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Stock Pick of the Week: Sell/Short Yahoo (YHOO)

Tuesday, August 3rd, 2010

Yahoo is one of August’s Most Dangerous Stocks. Free copy of report: YHOO. And like all of our Most Dangerous Stocks the company has:

  1. Misleading earnings = accounting profits are positive and rising while true, economic profits are negative and falling
  2. High Valuation = very high expectations embedded in the current valuation.

Red Flags:

  1. YHOO reported a $173mm increases in GAAP earnings** while our model shows economic earnings declined by $267mm
  2. The company’s ROIC is in the Bottom Quintile of all the companies we cover.
  3. Stock price of $14.00 implies YHOO will grow its NOPAT at 15% compounded annually for 20 years. A 20-year Growth Appreciation Period with 15% compounding growth rate is quite a high standard to beat, as per my post on How To Make Money Picking Stocks.

Overall, the Risk/Reward of investing in Yahoo’s stock looks Very Dangerous to me. There is lots of downside risk given the Misleading Earnings and there is little upside reward given the already-rich expectations embedded in the stock price.

As per and , YHOO fits the profile of a great stock to buy.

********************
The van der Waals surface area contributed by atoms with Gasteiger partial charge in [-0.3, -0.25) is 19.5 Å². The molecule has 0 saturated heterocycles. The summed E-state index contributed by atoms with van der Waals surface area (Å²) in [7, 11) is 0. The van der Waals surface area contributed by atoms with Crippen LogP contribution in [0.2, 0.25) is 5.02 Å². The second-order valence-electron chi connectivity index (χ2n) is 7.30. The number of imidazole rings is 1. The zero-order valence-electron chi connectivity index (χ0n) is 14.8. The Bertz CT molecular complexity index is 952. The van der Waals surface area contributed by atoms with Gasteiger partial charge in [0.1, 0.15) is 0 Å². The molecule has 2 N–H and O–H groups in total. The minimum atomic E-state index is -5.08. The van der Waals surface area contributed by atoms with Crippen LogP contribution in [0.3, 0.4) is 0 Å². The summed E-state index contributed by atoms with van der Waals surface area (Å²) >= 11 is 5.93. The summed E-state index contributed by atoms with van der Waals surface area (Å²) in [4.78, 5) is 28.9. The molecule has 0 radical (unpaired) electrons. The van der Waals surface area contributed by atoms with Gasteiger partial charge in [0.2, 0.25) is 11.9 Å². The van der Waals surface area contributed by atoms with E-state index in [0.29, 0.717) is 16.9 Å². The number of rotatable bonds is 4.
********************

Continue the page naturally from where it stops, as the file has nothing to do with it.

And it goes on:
**See for more detail on why accounting profits are not reliable indicators of corporate profitability or value creation.

Note: Stock pick of the week is updated every Tuesday.

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  1. varadha says:

    Terrific, yet simple analysis. I’ve always been a fan of ROIC as a measure of capital efficiency and believe that no size/growth outperformance can replace the quest for efficiency.

    Sort of like a big gas guzzling v8 that needs ever increasing gallons of fuel to keep its engine running

  2. David says:

    But Angie’s $90 per user acquisition cost is going to go away. That’s what their approach probably is. How would their outlook be if that $90 cost dropped down to a total cost of $3 per user?

  3. David:

    That would be great, but cost per user acquisition is not something that’s very easy for a company to fix. ANGI can slash their marketing budget to the bone, but then they would stop acquiring new members. They would probably lose members in fact, as their membership renewal rate is at ~75% and declining. If they cut marketing expense by ~95% as you seem to be suggesting, ANGI might be able to eke out 1 year of slight profits, but they would start shedding members and losing money very quickly. ANGI’s only hope is to keep its marketing budget high and hope it can reach the scale and brand awareness to be able to sustain its business while scaling back marketing costs enough to turn a profit. The fact that ANGI’s revenue growth is slowing down even as its marketing costs keep increasing makes it very unlikely it will achieve that goal.

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